Twenty Ways to Avoid Grief When Researching by Margaret M. Sharon

Bookmark and Share

Note: The tips in this article are as valid today as ever for genealogical and family history research.  This article has been reprinted many times, often without credit, but was originally written by Margaret M. Sharon, and published in The British Columbia Genealogist, March 1988, Volume 17, No. 1,  pp. 4-6. ©BCGS.

The following suggestions and recommendations will be helpful to novice genealogists and will hopefully prevent misfortune when beginning research. Many of the items are “old hat” to experienced genealogists, but it is always worthwhile to remind ourselves of the basics of sound research.

1.  Always note the source of any material you photocopy. If the information is from a library book, note the name, author, date, publisher and also the library where you found the book. Occasionally you will find that you want to refer to the book again later, or have forgotten to photocopy some information you needed from it.

2.  Make photocopies or carbon copies of all letters you write. This will save you from wondering “Did I ask Aunt Mary in my last letter when she thought that photo of great-grandmother might have been taken?”

3.  Don’t procrastinate in responding to letters you receive. If you don’t have time to write a long letter, send your correspondent a postcard: for example, “Dear Mr. Brown –received your letter yesterday. Unfortunately I won’t be able to respond for a few weeks (I’ll be on vacation) but will send you the information I’ve collected on our mutual Brown ancestors at the end of the month. Yours truly, Mary Smith.” Then be sure to write the letter you’ve promised.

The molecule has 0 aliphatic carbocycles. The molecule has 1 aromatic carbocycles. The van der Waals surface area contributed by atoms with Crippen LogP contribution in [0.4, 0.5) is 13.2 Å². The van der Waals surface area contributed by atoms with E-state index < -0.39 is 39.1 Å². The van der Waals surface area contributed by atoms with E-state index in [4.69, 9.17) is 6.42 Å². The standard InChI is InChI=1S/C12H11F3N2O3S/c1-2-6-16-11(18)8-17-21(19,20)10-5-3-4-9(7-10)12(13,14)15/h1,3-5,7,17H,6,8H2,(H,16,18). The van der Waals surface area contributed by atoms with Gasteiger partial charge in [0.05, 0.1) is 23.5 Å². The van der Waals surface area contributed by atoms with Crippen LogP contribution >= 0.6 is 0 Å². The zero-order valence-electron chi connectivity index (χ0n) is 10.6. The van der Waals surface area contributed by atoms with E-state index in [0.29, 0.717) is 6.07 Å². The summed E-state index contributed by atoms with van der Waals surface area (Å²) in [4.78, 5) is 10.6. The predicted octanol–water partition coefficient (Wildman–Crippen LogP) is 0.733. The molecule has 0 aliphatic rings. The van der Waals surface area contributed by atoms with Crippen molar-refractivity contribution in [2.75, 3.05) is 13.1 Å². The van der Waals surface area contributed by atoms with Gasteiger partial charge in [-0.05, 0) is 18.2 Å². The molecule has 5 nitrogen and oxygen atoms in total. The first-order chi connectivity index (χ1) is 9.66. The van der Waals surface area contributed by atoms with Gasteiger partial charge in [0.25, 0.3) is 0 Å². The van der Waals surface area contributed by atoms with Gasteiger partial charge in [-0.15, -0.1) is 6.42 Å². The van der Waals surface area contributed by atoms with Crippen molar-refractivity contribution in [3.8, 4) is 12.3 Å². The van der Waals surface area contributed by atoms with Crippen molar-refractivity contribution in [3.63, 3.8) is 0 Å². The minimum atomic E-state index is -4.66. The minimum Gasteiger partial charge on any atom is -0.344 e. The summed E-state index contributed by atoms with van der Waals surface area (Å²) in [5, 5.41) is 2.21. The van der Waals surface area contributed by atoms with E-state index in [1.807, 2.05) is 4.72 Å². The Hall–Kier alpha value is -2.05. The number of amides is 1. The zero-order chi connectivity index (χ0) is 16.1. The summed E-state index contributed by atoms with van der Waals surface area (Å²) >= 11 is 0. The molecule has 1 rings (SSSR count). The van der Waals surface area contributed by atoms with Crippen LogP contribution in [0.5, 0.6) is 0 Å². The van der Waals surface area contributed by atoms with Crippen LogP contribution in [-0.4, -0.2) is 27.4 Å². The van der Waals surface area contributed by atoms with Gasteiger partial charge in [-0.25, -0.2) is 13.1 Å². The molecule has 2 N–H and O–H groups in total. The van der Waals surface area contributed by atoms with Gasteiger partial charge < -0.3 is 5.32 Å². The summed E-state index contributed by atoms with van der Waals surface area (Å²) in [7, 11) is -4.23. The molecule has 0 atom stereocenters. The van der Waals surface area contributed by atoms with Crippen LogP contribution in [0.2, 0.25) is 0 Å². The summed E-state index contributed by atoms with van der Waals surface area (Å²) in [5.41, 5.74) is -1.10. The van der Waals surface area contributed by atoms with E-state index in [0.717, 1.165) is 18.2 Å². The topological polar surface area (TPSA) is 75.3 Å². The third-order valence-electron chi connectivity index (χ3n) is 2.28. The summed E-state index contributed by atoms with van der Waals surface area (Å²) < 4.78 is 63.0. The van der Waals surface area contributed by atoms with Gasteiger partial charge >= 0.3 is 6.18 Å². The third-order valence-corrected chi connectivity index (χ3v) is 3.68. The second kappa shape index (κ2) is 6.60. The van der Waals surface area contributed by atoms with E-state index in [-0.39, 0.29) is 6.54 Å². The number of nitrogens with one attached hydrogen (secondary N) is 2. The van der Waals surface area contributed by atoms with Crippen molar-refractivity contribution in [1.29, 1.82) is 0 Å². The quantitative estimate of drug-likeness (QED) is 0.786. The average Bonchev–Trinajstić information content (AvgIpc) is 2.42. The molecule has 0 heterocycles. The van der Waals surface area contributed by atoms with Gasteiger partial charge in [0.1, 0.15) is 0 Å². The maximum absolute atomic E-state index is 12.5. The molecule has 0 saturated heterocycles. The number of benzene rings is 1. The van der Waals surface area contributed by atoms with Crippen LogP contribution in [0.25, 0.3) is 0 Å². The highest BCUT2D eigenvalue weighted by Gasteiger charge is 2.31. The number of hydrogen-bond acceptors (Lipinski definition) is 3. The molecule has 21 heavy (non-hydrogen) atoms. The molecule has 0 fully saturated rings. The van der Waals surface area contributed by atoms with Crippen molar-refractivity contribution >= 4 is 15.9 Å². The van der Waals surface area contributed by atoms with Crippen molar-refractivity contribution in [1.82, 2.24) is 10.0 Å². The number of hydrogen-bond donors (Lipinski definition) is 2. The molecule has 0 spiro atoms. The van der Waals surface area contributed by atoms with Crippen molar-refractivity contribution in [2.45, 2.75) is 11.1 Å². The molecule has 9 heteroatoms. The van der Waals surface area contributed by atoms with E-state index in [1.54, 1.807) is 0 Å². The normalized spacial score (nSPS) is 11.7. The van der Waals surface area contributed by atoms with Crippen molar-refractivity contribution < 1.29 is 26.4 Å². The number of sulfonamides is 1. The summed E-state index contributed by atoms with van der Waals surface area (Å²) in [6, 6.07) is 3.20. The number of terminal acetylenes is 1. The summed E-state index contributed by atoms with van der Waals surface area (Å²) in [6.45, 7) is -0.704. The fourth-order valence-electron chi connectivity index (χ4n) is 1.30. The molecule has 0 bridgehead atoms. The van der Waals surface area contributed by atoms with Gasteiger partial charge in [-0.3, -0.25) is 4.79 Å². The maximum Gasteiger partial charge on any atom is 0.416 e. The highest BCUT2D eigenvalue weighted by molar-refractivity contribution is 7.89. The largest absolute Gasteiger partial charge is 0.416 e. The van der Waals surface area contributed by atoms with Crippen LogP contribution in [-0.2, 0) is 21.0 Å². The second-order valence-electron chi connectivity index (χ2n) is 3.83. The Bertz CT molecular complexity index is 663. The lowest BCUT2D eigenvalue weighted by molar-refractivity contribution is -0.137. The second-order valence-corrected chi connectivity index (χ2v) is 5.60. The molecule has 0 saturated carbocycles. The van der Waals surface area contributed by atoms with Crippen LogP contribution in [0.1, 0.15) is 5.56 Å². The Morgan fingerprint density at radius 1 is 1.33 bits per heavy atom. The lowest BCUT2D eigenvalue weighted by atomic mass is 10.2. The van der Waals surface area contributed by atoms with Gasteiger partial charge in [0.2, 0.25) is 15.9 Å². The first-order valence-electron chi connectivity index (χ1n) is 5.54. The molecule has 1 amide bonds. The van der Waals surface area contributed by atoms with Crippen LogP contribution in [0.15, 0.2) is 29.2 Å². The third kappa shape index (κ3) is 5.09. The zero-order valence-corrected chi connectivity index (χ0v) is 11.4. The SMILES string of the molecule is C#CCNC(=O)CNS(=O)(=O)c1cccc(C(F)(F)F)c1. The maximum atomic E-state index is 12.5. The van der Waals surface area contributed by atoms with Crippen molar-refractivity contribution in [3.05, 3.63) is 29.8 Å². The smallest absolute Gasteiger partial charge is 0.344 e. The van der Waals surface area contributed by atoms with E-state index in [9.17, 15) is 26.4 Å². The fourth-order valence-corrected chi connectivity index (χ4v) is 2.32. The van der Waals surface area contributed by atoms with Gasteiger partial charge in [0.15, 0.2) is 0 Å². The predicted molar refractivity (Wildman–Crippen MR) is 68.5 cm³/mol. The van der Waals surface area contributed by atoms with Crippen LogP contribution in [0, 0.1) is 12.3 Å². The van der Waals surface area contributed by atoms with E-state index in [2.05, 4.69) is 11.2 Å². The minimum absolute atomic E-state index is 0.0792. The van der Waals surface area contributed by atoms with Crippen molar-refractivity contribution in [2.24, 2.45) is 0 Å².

4.  When searching for relatives in parish registers, censuses and the like, don’t pass over the entries that are almost but not quite right. For example, if you are searching for the marriage of John Brown and Mary Jones in 1850, make a note of the marriage of John Brown and Nancy Smith in 1848 (this could be a previous marriage wherein the wife died shortly after, possibly in childbirth).

5.  When writing to libraries or genealogical or historical societies in your areas of interest, ask them for the names and addresses of out-of-print booksellers in the area. Write to the booksellers and ask if they have any old local histories or family histories pertaining to the area.

6.  Don’t forget to make frequent backups of your computer disks.

7.  Store backup copies of your computer disks and photocopies of your irreplaceable documents in someone else’s home.

8.  Remember that “if it’s in print, it ain’t necessarily fact.” Information in recently published local and family histories are often based on that from older published works. If the older books are incorrect, the erroneous information is simply repeated and disseminated.

9. The older the time period in which you are researching, the less consistent our ancestors were about the spelling of their surnames. Many of them were of course illiterate, and could not tell the record keeper how their names were spelled.

10. Family traditions of close connections to famous figures are usually false, but there may be a more obscure relationship. Perhaps the famous person spent a night at your ancestor’s inn, instead of (as the story goes) marrying into the family.

11. Try not to let your research get behind. Establish a filing system for your papers (using file folders or 3-ring binders, etc.) and file each page of notes, photocopy, etc. as you acquire it. There are few things more disheartening than gazing upon a foot-high stack of unfiled papers, wondering if that birth certificate you desperately need to refer to is in it.